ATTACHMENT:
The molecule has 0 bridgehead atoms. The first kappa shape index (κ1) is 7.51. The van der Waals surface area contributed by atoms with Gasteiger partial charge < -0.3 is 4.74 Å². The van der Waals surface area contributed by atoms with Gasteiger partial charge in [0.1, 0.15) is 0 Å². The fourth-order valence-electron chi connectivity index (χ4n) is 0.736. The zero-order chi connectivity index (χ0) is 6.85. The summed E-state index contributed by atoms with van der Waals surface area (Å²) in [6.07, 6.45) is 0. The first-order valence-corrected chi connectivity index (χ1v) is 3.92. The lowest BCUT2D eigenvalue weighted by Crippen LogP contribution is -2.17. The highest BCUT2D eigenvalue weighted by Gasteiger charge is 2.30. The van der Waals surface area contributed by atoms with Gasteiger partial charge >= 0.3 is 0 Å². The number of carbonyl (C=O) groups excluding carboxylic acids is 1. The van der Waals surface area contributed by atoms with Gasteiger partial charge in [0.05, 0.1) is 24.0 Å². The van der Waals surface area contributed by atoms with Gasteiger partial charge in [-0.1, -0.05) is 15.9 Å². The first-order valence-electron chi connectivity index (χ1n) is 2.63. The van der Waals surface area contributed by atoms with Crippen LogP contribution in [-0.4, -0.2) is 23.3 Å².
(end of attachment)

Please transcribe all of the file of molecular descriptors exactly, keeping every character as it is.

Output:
The molecule has 0 bridgehead atoms. The first kappa shape index (κ1) is 7.51. The van der Waals surface area contributed by atoms with Gasteiger partial charge < -0.3 is 4.74 Å². The van der Waals surface area contributed by atoms with Gasteiger partial charge in [0.1, 0.15) is 0 Å². The fourth-order valence-electron chi connectivity index (χ4n) is 0.736. The zero-order chi connectivity index (χ0) is 6.85. The summed E-state index contributed by atoms with van der Waals surface area (Å²) in [6.07, 6.45) is 0. The first-order valence-corrected chi connectivity index (χ1v) is 3.92. The lowest BCUT2D eigenvalue weighted by Crippen LogP contribution is -2.17. The highest BCUT2D eigenvalue weighted by Gasteiger charge is 2.30. The van der Waals surface area contributed by atoms with Gasteiger partial charge >= 0.3 is 0 Å². The number of carbonyl (C=O) groups excluding carboxylic acids is 1. The van der Waals surface area contributed by atoms with Gasteiger partial charge in [0.05, 0.1) is 24.0 Å². The van der Waals surface area contributed by atoms with Gasteiger partial charge in [-0.1, -0.05) is 15.9 Å². The first-order valence-electron chi connectivity index (χ1n) is 2.63. The van der Waals surface area contributed by atoms with Crippen LogP contribution in [-0.4, -0.2) is 23.3 Å².